Two “sister” practices, Ayurveda and yoga, were developed thousands of years ago in India. Many of us are familiar and have experienced yoga’s profound benefits through postures, breathing exercises, and self-inquiry. Many of us don’t know much about Ayurveda. It might be something we have heard of in combination with yoga, but not sure exactly how it works.
Kripalu School of Yoga faculty member Jurian Hugh explains that yoga is Sanskrit for union, and Ayurveda as the wisdom of living. These complementary practices can be combined to provide transformative tools for greater health and vitality. Jurian also explained that incorporating Ayurvedic principles in your yoga practice can lead to a deeper and richer experience on the floor. This can be carried with you when you go off the mat.
Jurian states that Ayurveda doesn’t have a single approach. Jurian says that Ayurveda is not a one-size-fits all philosophy. “Our energy levels and moods are constantly changing throughout the day. Ayurvedic principles state that each person has a unique constitution . This is determined by our physical and psychological makeup as well as our lifestyle (eating habits, sleeping hours, etc.). These constitutions, doshas are connected to the elements. Vata (air, ether), pitta(fire and water), kapha (earth, and water) are the doshas.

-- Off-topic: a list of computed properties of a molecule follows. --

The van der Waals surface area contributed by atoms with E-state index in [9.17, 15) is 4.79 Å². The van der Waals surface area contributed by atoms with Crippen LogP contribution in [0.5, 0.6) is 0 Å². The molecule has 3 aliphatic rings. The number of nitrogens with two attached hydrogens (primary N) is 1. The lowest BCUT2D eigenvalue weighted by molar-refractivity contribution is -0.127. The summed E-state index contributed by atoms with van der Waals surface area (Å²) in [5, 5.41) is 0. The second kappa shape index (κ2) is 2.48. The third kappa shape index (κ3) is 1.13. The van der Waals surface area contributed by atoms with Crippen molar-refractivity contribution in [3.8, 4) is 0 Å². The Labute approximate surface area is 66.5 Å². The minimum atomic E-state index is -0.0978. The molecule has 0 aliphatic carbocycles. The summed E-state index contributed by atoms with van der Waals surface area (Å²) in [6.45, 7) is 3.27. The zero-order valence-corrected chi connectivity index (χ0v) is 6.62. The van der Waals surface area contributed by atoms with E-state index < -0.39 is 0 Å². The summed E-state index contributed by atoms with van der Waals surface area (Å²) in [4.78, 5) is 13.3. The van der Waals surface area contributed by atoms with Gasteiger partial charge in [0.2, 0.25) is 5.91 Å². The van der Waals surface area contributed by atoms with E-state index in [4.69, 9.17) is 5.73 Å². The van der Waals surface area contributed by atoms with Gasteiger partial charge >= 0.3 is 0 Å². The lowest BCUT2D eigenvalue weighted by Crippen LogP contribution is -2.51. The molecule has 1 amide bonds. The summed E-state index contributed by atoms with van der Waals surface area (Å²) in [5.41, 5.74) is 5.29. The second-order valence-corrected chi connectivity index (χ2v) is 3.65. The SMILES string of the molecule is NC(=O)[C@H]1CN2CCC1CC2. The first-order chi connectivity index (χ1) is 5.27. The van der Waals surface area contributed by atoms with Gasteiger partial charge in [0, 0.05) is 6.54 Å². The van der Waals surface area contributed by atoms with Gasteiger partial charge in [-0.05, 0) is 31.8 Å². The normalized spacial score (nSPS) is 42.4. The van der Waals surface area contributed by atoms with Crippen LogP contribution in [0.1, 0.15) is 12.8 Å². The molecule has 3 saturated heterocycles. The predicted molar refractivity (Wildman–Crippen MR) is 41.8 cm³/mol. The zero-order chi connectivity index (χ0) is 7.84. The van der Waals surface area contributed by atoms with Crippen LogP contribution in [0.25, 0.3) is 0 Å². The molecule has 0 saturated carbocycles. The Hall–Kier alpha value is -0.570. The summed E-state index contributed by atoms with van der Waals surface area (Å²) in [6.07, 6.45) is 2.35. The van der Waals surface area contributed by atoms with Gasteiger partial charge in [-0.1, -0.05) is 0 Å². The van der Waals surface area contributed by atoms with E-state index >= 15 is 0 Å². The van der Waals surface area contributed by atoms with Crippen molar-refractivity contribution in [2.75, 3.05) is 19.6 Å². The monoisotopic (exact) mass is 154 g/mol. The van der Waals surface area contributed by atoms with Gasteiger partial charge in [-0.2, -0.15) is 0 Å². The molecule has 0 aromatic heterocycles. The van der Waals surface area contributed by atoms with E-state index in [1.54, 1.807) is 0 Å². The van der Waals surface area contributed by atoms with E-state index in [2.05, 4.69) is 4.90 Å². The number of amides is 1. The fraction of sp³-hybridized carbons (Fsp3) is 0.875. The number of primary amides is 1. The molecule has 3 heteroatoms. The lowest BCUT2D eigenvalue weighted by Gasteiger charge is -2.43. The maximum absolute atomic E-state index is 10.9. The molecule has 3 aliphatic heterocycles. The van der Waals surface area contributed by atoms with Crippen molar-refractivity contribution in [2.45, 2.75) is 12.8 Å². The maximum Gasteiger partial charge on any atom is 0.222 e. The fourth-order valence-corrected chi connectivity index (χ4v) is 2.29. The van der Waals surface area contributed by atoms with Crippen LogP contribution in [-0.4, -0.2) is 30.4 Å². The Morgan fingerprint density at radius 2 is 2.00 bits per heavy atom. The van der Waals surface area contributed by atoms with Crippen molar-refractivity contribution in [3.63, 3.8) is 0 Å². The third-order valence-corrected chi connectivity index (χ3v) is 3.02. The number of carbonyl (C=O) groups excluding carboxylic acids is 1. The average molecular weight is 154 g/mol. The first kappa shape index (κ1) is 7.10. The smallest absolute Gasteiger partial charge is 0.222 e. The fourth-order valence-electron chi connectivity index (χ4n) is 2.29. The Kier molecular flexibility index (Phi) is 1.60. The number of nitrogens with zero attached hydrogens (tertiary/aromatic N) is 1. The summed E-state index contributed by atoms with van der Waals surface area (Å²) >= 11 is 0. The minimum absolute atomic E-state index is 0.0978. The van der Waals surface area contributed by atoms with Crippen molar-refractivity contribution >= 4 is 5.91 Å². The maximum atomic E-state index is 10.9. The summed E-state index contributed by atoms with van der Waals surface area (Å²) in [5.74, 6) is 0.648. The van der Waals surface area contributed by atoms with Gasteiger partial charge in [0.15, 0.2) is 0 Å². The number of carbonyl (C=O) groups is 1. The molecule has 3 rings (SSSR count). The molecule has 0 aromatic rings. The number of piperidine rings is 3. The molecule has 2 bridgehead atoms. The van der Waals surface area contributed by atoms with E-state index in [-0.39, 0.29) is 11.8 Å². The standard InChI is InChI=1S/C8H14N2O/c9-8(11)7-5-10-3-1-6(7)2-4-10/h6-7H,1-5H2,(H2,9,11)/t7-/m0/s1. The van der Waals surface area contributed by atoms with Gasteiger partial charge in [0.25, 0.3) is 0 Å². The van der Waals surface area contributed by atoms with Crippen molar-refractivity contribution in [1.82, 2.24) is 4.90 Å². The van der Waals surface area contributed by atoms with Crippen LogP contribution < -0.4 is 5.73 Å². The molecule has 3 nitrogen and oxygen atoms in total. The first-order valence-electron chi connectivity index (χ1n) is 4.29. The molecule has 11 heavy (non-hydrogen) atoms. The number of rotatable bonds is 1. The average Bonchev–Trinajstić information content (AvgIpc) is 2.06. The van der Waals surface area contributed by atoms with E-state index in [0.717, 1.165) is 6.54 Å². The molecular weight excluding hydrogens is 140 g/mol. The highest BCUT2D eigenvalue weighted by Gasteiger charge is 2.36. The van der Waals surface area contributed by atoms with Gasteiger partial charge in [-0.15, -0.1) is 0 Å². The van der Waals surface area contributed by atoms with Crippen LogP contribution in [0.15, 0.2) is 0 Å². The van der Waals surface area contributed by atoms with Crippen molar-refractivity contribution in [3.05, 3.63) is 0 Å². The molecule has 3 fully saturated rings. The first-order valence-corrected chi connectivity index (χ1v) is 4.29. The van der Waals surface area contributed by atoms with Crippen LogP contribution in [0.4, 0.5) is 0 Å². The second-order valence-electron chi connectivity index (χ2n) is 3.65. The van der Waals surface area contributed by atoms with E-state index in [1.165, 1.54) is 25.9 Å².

Our doshas can be used to help us tailor our yoga practice to achieve maximum results. Here is Jurian’s yogic overview of the doshas.
Foundations of Ayurveda
Discover your natural wisdom while gaining knowledge of Ayurveda.
- Vata – Jurian states that Vatas are creative, mentally sharp, and enjoy movement. They are susceptible to anxiety, insomnia, and dryness. Jurian suggests slow, steady, grounding positions such as Mountain pose, spinal twists and inversions. This will help you cultivate stillness, nurture and self-care.
- Pitta – Pitta dosha is known for passion, enthusiasm, and courage. Anger, competitiveness, and inflammation, however, are signs of imbalance. Jurian recommends that you practice cooling and relaxing positions to release heat and tension. This includes forward bends and heart-openers like Bow and Camel to increase compassion, patience, and the ability to slow down.
- Kapha – Jurian notes that people with a strong Kapha constitution are more consistent, dedicated, stable, and powerful. Kapha imbalance may manifest as procrastination and dullness. So stimulating movements such as Sun Salutations or vigorous breathing exercises like kapalabhati can be helpful in fostering enthusiasm, heat, and focus.